ip-precedence for management traffic
jgreco at ns.sol.net
Tue Dec 29 15:10:07 CST 2009
> Joe wrote:
> >I am still failing to see why what you're talking about cannot be done
> >with today's technology.
> >And if it can be done with today's technology, and isn't being done with
> >it, either that's a business opportunity for you, or it says something
> >about the model.
> The later. It can be done today. So why is it not being offered?
> There must be other forces at work.
It is (/was). You had things like WebTV. Spectacularly unsuccessful as
time went on. The problem is that the Internet is very powerful and very
big. Offer people a basic box that does basic things, and one person will
want to (also) pull up a PDF, another will (also) want to be able to
install a more modern version of Flash to support the latest video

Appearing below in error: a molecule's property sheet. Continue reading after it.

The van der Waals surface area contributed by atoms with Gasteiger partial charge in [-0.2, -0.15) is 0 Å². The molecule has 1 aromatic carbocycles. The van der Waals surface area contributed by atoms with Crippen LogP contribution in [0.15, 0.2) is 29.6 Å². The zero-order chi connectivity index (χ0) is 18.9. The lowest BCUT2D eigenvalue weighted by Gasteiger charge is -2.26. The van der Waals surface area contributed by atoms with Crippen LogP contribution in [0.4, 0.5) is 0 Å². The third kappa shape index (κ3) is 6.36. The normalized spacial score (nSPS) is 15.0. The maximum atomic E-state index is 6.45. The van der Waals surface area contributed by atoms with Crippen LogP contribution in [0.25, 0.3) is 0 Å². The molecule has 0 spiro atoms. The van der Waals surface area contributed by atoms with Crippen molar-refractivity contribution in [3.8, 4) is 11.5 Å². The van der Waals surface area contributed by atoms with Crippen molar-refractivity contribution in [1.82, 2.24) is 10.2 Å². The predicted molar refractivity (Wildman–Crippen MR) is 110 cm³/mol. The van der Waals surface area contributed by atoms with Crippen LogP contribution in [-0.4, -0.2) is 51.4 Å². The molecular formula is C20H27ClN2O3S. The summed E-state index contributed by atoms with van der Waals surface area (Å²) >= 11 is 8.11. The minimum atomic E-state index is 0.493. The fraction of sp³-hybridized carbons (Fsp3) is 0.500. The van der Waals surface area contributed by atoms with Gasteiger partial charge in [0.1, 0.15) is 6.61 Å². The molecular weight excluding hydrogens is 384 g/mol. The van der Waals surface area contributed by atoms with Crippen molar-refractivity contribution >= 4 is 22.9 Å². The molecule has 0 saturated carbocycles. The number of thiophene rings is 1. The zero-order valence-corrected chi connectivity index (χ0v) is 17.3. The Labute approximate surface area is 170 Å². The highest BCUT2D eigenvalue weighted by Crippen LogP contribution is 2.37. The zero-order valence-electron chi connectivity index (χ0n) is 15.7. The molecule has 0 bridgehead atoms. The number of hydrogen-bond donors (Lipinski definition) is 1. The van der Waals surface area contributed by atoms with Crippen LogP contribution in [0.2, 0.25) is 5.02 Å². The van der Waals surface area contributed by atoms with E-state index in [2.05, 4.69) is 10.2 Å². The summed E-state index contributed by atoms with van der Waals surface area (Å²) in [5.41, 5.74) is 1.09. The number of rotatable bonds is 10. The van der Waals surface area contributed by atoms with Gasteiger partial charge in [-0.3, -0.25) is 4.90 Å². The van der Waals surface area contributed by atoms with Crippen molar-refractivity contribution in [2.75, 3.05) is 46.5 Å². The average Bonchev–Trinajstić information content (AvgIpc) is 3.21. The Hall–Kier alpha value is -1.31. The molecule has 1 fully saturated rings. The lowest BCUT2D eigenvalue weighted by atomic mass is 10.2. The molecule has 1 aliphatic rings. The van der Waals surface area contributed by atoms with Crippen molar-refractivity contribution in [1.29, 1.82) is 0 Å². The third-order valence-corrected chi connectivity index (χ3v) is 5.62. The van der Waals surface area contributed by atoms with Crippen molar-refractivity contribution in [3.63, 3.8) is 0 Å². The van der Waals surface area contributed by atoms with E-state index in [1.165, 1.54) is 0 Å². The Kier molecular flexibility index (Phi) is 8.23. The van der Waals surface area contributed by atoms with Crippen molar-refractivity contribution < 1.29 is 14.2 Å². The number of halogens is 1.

capabilities being offered by $YOUTUBE_LIKE_SITE, a third will (also) want
Java support in order to play some trite online game, etc. Offer people a
basic Web-only Internet connection, and they'll want to know why their
gaming console doesn't work, etc.
Fundamentally, we have worked very hard for a very long time to create a
sort of baseline level of what is expected as part of "Internet"
connectivity. That's a basic IP connection. We've created standards on
top of that to allow applications to interoperate. It is hard to dip down
below that bar in terms of functionality. Anyone who tries is going to
end up eating support costs. How do you offer a "cheaper" level of
(let's say) Web-only Internet access, when the support costs will be
higher? Where's the value? What's the business plan? Where's the profit
I really meant what I said:
[I]f it can be done with today's technology, and isn't being done with
it, either that's a business opportunity for you, or it says something
about the model.
Joe Greco - sol.net Network Services - Milwaukee, WI - http://www.sol.net
"We call it the 'one bite at the apple' rule. Give me one chance [and] then I
won't contact you again." - Direct Marketing Ass'n position on e-mail spam(CNN)
With 24 million small businesses in the US alone, that's way too many apples.
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